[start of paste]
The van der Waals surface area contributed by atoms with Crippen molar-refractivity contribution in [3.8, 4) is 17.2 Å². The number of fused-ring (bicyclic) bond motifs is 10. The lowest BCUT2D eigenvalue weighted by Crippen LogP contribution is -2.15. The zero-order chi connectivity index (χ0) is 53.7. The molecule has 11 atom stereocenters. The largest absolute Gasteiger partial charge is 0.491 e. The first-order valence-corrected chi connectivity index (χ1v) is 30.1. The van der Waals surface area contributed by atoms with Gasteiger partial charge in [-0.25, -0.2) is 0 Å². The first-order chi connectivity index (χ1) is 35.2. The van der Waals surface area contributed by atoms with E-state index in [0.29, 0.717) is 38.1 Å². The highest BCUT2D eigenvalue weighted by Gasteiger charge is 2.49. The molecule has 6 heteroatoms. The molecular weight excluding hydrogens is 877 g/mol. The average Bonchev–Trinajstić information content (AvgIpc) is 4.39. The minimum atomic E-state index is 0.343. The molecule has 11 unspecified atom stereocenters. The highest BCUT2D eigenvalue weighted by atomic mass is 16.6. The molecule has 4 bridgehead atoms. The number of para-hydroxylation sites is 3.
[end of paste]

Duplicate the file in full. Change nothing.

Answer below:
The van der Waals surface area contributed by atoms with Crippen molar-refractivity contribution in [3.8, 4) is 17.2 Å². The number of fused-ring (bicyclic) bond motifs is 10. The lowest BCUT2D eigenvalue weighted by Crippen LogP contribution is -2.15. The zero-order chi connectivity index (χ0) is 53.7. The molecule has 11 atom stereocenters. The largest absolute Gasteiger partial charge is 0.491 e. The first-order valence-corrected chi connectivity index (χ1v) is 30.1. The van der Waals surface area contributed by atoms with Gasteiger partial charge in [-0.25, -0.2) is 0 Å². The first-order chi connectivity index (χ1) is 35.2. The van der Waals surface area contributed by atoms with E-state index in [0.29, 0.717) is 38.1 Å². The highest BCUT2D eigenvalue weighted by Gasteiger charge is 2.49. The molecule has 6 heteroatoms. The molecular weight excluding hydrogens is 877 g/mol. The average Bonchev–Trinajstić information content (AvgIpc) is 4.39. The minimum atomic E-state index is 0.343. The molecule has 11 unspecified atom stereocenters. The highest BCUT2D eigenvalue weighted by atomic mass is 16.6. The molecule has 4 bridgehead atoms. The number of para-hydroxylation sites is 3.